Almost two decades ago, in a remote Russian city best known for its butter and linen, two brothers shared a bedroom and a Pentium 100-powered computer they used to code their first game.
Wall Street wants a piece of what they’ve built since.
Playrix has met with some of the biggest banks “and visited their skyscrapers,” said Dmitry Bukhman, 34, citing meetings with dealmakers at Goldman Sachs Group Inc. and Bank of America Corp. For now, though, “we are focused on growing the business.”
He and Igor Bukhman, 37, are the brains behind Playrix Holding Ltd., the creator of popular games similar to Candy Crush, including Fishdom and Gardenscapes, with more than 30 million daily users from China to the U.S. and annual sales of $1.2 billion, according to Newzoo. That makes the company one of the top 10 iOS and Google Play app developers by revenue, data from researcher AppAnnie show, putting Playrix in the same league as Tencent Holdings Ltd., NetEase Inc. and Activision Blizzard Inc.
Today, each brother is worth about $1.4 billion, according to the Bloomberg Billionaires Index. They haven’t previously appeared in a global wealth ranking.
Their road to riches started in 2001 in the city of Vologda, almost 300 miles (483 kilometers) north of Moscow, where Igor learned from a university professor that he could sell software online. He decided to try with Dmitry, who was still in high school at the time.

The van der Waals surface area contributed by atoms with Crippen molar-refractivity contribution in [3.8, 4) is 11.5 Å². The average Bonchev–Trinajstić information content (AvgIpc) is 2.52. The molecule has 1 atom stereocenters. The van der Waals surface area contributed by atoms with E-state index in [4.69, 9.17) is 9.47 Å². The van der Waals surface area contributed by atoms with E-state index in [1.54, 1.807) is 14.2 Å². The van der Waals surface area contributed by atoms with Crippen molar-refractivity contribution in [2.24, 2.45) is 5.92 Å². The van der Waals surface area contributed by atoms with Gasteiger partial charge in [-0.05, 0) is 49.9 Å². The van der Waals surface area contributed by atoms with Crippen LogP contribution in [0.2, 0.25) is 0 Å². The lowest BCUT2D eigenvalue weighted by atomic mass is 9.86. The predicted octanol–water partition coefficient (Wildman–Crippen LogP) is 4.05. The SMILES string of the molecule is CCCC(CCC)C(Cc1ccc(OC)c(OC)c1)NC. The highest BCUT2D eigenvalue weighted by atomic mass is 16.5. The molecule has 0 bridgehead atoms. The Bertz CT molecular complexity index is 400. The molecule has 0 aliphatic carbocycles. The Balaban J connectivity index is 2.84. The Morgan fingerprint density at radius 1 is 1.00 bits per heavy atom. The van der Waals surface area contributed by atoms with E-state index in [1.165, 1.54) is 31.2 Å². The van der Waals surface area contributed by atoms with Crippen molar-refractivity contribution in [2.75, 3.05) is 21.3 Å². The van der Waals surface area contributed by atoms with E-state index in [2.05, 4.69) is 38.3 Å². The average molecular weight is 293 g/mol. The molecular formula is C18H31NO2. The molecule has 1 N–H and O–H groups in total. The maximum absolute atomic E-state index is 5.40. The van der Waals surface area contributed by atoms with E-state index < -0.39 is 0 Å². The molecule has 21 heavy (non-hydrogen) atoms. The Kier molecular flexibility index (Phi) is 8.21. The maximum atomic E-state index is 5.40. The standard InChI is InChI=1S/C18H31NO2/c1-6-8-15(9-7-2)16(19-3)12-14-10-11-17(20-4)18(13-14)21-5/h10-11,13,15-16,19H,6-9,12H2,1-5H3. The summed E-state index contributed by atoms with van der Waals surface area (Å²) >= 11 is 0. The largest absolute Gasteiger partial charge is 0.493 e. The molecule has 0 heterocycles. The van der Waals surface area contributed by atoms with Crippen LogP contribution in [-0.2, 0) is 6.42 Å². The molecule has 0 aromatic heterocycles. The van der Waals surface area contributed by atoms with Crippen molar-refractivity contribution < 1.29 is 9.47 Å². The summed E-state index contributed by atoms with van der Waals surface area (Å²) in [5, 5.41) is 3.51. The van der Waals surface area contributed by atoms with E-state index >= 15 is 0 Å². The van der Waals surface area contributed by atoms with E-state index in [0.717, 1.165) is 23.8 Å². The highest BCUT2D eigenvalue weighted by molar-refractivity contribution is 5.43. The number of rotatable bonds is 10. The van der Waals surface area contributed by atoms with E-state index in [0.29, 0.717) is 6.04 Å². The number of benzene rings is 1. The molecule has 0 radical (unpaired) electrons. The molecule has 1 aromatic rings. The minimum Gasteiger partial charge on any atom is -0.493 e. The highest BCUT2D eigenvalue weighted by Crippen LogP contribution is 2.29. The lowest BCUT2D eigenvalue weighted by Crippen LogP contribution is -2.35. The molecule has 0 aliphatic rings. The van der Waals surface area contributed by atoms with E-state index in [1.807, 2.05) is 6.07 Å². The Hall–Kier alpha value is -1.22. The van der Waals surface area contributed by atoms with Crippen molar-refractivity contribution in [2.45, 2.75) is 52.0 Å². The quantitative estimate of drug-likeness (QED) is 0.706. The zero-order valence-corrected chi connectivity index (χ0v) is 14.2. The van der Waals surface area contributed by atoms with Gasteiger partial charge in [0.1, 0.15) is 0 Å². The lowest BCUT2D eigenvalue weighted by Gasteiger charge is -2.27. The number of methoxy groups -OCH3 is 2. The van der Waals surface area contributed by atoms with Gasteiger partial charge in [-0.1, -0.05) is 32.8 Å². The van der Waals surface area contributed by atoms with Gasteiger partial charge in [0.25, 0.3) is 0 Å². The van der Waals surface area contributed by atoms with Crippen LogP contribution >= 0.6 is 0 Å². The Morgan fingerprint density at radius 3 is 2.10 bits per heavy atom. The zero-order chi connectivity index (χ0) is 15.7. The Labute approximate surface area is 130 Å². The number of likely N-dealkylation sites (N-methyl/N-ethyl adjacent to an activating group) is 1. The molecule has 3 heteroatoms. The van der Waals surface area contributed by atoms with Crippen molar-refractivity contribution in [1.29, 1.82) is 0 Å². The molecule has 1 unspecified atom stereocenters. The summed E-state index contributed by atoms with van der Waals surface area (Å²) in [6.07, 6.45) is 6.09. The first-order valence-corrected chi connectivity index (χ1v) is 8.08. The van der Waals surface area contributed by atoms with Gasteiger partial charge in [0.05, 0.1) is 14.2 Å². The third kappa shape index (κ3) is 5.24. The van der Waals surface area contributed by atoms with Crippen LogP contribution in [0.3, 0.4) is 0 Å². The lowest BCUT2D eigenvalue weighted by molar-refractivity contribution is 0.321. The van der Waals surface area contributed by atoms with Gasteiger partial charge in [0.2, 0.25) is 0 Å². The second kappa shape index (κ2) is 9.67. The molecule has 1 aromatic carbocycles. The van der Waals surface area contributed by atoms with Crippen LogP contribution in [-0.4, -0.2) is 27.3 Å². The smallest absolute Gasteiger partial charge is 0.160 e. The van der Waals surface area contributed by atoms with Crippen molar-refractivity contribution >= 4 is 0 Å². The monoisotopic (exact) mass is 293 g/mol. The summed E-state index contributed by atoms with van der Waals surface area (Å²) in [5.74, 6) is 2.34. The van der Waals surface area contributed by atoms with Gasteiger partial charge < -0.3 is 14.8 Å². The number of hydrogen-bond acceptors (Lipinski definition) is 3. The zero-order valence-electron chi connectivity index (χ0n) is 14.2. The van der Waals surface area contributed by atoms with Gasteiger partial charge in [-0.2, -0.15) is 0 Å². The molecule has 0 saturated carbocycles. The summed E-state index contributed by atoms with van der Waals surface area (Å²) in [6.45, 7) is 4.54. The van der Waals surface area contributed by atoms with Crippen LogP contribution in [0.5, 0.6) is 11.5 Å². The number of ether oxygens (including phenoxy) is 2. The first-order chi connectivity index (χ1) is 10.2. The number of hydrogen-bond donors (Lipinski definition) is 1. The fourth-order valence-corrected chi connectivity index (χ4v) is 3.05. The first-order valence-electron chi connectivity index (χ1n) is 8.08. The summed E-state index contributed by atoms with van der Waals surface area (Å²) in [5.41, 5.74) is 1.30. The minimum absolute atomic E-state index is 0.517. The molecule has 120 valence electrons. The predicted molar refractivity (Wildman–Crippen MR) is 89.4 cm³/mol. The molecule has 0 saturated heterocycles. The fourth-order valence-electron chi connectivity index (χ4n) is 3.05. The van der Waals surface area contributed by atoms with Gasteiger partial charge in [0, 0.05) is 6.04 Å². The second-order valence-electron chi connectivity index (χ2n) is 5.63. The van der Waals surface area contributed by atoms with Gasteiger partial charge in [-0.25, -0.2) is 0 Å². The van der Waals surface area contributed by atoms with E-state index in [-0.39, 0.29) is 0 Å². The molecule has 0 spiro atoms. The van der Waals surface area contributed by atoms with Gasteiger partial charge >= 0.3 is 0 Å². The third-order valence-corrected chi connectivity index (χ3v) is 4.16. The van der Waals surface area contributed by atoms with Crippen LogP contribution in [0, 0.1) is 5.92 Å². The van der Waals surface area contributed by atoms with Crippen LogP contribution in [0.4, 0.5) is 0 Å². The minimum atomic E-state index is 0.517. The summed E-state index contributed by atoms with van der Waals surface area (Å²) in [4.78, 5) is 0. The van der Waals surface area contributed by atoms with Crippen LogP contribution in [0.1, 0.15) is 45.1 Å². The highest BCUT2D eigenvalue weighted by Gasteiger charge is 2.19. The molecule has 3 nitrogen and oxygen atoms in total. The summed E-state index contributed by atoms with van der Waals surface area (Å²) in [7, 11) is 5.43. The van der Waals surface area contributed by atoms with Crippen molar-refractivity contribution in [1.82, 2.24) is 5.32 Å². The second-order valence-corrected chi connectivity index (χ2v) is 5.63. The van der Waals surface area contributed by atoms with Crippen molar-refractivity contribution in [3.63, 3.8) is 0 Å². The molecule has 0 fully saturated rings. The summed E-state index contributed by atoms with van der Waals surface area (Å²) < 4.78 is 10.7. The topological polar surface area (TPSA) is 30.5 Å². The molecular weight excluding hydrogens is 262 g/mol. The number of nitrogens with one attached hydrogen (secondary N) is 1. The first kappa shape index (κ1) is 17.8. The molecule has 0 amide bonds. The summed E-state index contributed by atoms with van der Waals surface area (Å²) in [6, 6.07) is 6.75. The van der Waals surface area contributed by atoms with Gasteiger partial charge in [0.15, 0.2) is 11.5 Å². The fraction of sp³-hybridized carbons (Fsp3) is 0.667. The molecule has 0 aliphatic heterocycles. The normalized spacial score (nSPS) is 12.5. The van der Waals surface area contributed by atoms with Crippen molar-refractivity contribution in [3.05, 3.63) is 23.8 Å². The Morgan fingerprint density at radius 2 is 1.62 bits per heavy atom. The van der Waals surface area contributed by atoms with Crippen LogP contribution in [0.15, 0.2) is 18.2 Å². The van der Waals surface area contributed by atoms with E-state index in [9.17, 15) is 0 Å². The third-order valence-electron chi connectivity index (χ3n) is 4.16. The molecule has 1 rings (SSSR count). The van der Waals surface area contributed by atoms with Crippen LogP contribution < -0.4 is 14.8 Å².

“We had no experience, no business understanding whatsoever—everything we could imagine was writing games,” Igor said.
The U.S. is Playrix’s biggest market, followed by China and Japan, the brothers said in a recent interview in Tel Aviv, where they spend some of their time. The two remotely manage about 1,100 employees, including personnel at its Ireland headquarters and developers in Russia, Ukraine and Belarus.
“For $3 billion we won’t sell”
The brothers’ first product was a game akin to Xonix in which players must use a cursor to open pieces of a hidden picture before being struck by flying balls. They wrote it during a summer break and generated $60 in the first month and later $100 a month, about half of the average salary in Vologda.
“We thought, ‘If one game makes $100, we can write several dozen of them and make a lot of money,”’ Igor said.
Their second game, featuring an animated character designed by an outsourced artist, brought in $200 a month. Their copycat of Tetris brought in $700 a month, but the brothers shut that down after learning that the game was protected by a license. In 2004, when the business reached $10,000 of monthly revenue, they registered a legal entity, rented space for an office in the basement of a book warehouse and hired other staff to accelerate production.